Saturday, August 21, 2021


 There is a phase to preparing for a hurricane.

The meteorologist watches the clouds, the way the wind twists and turns over the ocean, the trajectory of it on it's way to land, prepares.  Then, he or she gets on the news and begins to send out the warning.

I hadn't had the news on for the past few weeks, honestly, with so much going on in other parts of my life, I was always exhausted at the end of the day. The news I gathered was online and even then, was limited, so I had no clue.

Until I tuned in one day this week.

Hurricane Henri.

Sounded so exotic. Even the way the pronounced the name with the proper French accent.

Then I began to get alerts, especially on Thursday and Friday.


The National Weather Service was already reporting on the tropical storm that went through Connecticut and left some parts north of me with flooded streets. Floods, being from Missouri, I knew how to ride out. A hurricane, not so much.

By Thursday afternoon, I was taking an inventory of what we had because the Category of it kept changing. I told my husband. We had plans with colleagues on Friday, meeting new people here. Would it still happen?

The news started reporting on the timeline.

Then my phone started with the emergency shrill loud warning with a text of what we needed to do - gas, money, medicine, food, water, go-bag if we were ordered to evacuate.

My heart started to beat.

I've never been in a hurricane before.

We live in the woods, not directly on the sound, so we wondered what would actually happen to us.

So we prepared.

I went to the store on Friday to pick up non-perishable food items, things we could cook because the gas would not go out if the electricity did. I calculated how much water we had. We have a well that is powered by electricity.

Fill up every empty carafe with water and put it on the dining table, buy bath-in-a-bag or baby wipes in case the power goes out and we can't shower. Line up jugs of water to flush the toilet, triple check the amount of peroxide and alcohol to sanitize it. Are there enough blankets. Pack a bag.

Go to cheer practice or not? Senior photos at 12:30, do we still do that? Calculating Saturday morning and how many hours really is 36 until the eye is set to hit.

Another alert, start breathing, it will e fin, ok, ok.

Storms can unrattle us.

They come, all the time, in life and we know they come.

They are also unpredictable, like when they come and how intense they will be and if we are prepared enough.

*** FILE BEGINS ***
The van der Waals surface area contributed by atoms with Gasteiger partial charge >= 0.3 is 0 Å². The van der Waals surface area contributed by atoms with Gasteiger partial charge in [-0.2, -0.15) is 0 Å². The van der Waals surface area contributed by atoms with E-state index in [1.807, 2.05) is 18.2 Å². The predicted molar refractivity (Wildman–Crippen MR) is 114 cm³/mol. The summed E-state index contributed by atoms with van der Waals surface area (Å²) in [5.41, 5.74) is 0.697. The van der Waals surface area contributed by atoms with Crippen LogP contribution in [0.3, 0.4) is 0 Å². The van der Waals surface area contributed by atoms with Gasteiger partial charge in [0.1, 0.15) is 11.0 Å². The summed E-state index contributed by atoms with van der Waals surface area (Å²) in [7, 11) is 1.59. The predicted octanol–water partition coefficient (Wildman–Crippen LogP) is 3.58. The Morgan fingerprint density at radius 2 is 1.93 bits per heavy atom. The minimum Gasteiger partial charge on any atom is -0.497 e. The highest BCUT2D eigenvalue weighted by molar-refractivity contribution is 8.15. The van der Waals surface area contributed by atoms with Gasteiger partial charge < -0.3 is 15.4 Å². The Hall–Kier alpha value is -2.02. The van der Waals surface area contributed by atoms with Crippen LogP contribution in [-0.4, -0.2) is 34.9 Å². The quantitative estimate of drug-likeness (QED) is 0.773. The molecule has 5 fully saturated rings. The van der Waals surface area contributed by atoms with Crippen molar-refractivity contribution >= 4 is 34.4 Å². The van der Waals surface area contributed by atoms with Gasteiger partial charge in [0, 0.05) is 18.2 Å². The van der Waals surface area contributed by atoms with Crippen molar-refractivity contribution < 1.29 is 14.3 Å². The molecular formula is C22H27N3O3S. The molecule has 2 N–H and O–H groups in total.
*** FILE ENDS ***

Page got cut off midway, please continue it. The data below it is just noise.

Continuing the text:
Life those that come in life.

We may have the warning signs, the alerts that it is coming.

We prepare as best we can.

But, we never really know until it hits, how we heavy the impact, if there will be resulting damage, how long until clean up.

I've never been in a hurricane before, but have experienced storms in life, that feeling of watching the clouds cover over the moon, the sudden gust of wind, the sway of an atmospheric shift, these are part of it like in life or encounters.

It is sometimes like that forming, storming, and norming that happens when a new team is trying to sync into a rhythm to work. 

The clouds are out over the ocean, the sun is actually shining, it ws humid, then, close to the ocean, the slight sound could be heard.


Some, just gather and hang out, think there is nothing they can do about it so they might as well ride it out with other folks who don't really care. Well, maybe they care but it is not top-of-mind, they have seen it before, been through it before, and just ride it out.

Others, are organized and prepare. Want to have it and not need it, rather than need it and not have it.

It comes.

Even knowing the storm is almost here, induces some anxiety, have we prepared enough? do we have enough? are we ready enough?

In the moments before it, when the waters are still, when the world seems like all is ok, when the sun shines...

All we can do, ultimately is get ourselves ready and then...












That also happens in life.

It is unexpected expected and devastating.

The scariest moments are in the eye of it, the fury, like the fury of someone who is resisting change or responsibility or authority or accountability at work, in life, in society.




All the emotions, clinging to what we do know is true, who we know is true, what we know is true, disoriented, making sense of what feels like it makes no sense.

The hurricane.

Then, the aftermath.

The devastation, the destruction, the debris.

Happens in life, also.

What is there to salvage? Where do we begin clean-up? What is worth keeping ?

Like life.

We pause to evaluate what is most important, our emotional and physical go-bag. Gathering those items that are most crucial for rebuilding.

Rebuilding can and will happen.

Perhaps better, with a stronger foundation with beams able to hold up the house of life.

Maybe it adds on other parts, a safe space for more storms that will inevitably come, but experiencing it, know better how it will operate in this place.

Each place, each storm is different and familiar.

So with it being know, like the sun rising every day, offers a moment to pause, to reflect, to not rush, and to consider how to live. Better. 

When the storm is passing over.

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